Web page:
“Hello, Miss Montaine,” Deputy Harris said, taking the seat beside me. He was dressed in a polo shirt and plaid shorts, looking every bit the part of a tourist. Mrs. Thomas was with him and took the seat beside me. She was dressed finer than I had ever seen her, in a gray pencil skirt and a matching hat that she wore low over her eyes.
“Hello, Mr. Harris, Mrs. Thomas,” I said.
“So I informed Mrs. Thomas on the way over,” he said, “But I can tell you quickly so you’re not worried, Doge was spotted yesterday in Crawfordville by the post workers. He was followed to a farm just two miles north of us here on a road called Bloxham Cutoff. Some stealth surveillance was performed last night at an old farm site…” I felt as though my heart had stopped beating. I remembered to breathe. “And Doge was sighted with a handful of boys whom agents feel confident he houses in a barn at night,” I couldn’t breathe now. I must have looked anxious because Deputy Harris put his hand on my arm, “There has been no direct news about James or Hale,” he said, “But Doge was sighted with several boys. This morning additional surveillance caught him putting them to work in a cane field, and some agents were able to get photos of him using unlawful force with one boy. They have decided to move in tonight, while Doge will hopefully be asleep and while the boys will all hopefully be together in the barn.”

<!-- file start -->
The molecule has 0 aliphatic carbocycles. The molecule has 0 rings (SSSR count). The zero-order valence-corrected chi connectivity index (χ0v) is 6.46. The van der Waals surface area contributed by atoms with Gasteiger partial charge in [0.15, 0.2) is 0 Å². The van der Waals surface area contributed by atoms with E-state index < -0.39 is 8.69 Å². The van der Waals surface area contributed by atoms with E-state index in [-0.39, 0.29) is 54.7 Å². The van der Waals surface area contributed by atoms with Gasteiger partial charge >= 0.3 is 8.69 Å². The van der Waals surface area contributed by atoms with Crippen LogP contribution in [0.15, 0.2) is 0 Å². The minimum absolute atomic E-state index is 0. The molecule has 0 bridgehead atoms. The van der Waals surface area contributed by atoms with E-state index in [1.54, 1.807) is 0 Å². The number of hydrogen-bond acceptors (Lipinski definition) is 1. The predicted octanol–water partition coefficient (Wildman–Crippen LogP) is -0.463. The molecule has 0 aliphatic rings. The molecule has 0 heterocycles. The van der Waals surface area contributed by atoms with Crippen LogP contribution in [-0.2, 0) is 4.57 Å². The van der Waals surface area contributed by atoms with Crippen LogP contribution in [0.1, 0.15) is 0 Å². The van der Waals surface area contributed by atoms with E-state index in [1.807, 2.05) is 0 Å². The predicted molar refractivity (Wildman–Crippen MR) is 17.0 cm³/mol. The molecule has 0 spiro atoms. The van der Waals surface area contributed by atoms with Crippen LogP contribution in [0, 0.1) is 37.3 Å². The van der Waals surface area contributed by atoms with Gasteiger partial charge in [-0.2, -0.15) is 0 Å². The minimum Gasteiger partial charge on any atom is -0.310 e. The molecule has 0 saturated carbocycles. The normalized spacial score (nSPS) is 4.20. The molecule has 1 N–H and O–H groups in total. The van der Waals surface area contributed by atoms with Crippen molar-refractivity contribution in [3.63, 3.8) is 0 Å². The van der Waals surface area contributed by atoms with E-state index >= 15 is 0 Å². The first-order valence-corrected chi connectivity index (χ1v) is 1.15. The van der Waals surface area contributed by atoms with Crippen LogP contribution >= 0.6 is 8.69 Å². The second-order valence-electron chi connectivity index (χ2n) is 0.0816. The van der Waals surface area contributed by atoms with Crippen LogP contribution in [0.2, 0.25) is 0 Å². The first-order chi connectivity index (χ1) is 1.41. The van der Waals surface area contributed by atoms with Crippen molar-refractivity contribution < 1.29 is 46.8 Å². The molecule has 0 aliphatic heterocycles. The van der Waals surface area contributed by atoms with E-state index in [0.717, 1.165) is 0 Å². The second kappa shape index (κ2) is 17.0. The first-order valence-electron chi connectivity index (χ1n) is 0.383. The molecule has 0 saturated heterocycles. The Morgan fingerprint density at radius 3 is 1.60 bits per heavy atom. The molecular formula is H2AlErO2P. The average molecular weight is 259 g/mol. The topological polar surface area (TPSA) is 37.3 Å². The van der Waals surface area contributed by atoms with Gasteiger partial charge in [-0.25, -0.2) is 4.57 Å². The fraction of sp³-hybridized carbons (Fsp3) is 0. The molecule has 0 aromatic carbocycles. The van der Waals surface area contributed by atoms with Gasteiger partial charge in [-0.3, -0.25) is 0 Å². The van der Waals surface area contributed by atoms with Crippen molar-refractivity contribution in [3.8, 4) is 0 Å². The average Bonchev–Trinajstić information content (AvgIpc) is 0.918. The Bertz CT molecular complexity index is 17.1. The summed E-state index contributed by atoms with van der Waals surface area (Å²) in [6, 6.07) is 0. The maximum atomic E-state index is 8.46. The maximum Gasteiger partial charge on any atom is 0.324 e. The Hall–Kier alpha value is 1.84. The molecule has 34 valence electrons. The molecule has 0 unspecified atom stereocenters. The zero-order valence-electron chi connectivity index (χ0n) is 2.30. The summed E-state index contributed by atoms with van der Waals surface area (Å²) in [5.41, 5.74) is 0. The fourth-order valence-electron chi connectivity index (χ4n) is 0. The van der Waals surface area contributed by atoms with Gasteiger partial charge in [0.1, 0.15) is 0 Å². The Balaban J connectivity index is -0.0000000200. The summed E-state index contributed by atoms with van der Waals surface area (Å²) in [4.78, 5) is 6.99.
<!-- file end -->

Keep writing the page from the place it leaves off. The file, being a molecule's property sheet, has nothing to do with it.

I took deep breaths.
“It is a lot to take in,” Mrs. Thomas said. She took my hand and gave it a comforting squeeze. “I’ve had the whole ride here to process it. You should take your time, Miss Montaine.”
“Is there anything else to know? Any reason for hope or, or- any reason to think James won’t be there?” I asked.
“Now I’ve told you all I know,” Deputy Harris said. “The Feds aren’t telling me everything, likely. But I’ve told you what I know.”
“I need to call Artie,” I said. “I want him here.”
“Go on ahead,” Deputy Harris said.
I called him from the lobby phone.
“Spectacular Spectacles, how can I help you?” a chipper voice said on the other end.